Corel Corp. today disputed charges brought in a lawsuit filed last month in Orange County, Florida., by movie legend Hedy Lamarr. The suit seeks compensation from the Ottawa-based software firm for unauthorized use of Lamarr's name and image on its Internet site and packages of CorelDraw 8 software.
In the suit, Lamarr's lawyers seek at least $15,000 and charge that Corel has used the Lamarr's image and name to sell CorelDraw 8 since last November. CorelDraw 8 is an illustration and page layout program.
Corel said the lawsuit was served on March 12. "We do not agree with any of the claims being advanced by the plaintiff," said company spokeswoman Sue Ann Wright. "Corel has not commercially exploited Ms. Lamarr's image. Her image is not being used in an endorsement context -- end users purchase CorelDraw 8 because of the features and functionality that this software product contains -- not because the winning entry from our 1996 World Design Contest (titled "Hedy Lamarr") is used on packaging for this product."
Lamarr's attorney said the fact that his client's likeness is being used because it was in the winning entry of a Corel art contest was irrelevant. "It's still being used for commercial purposes. It's difficult for me to understand their position since her picture appears on CorelDraw 8 and a few subproducts," said Michael McDonnell, Lamarr's attorney in Naples, Florida. "She has no desire for her picture to be out there. She wants her privacy."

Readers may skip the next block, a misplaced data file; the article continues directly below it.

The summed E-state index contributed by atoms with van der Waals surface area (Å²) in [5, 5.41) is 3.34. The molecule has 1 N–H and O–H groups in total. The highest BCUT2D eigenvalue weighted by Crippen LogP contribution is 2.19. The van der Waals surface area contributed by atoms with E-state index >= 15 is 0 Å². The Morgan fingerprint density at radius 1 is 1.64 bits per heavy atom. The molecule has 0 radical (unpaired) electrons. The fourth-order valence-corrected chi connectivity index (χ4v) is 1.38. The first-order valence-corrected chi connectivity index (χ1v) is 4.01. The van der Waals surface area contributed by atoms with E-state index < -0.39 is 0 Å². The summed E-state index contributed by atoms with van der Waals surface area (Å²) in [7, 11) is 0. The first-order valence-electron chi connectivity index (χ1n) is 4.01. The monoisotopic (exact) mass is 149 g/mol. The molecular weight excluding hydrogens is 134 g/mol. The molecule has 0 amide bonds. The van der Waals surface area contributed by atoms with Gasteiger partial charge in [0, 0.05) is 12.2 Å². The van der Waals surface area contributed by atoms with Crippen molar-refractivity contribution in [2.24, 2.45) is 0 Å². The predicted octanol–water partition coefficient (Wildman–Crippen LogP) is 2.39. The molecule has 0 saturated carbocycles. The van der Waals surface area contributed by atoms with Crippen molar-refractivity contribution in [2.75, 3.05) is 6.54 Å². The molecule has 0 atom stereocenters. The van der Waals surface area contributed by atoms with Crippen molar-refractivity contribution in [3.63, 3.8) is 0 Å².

The 84-year-old Lamarr, who appeared in films during the 1940s, has another link to the technology industry. In 1942, the actress and her partner, George Antheil, invented and patented the concept of "frequency hopping," the basis for the spread-spectrum radio systems used in cellular phones, wireless networking systems and other products. She lives in Seminole County, Florida. She was recently honored for that invention by Electronic Frontier Foundation.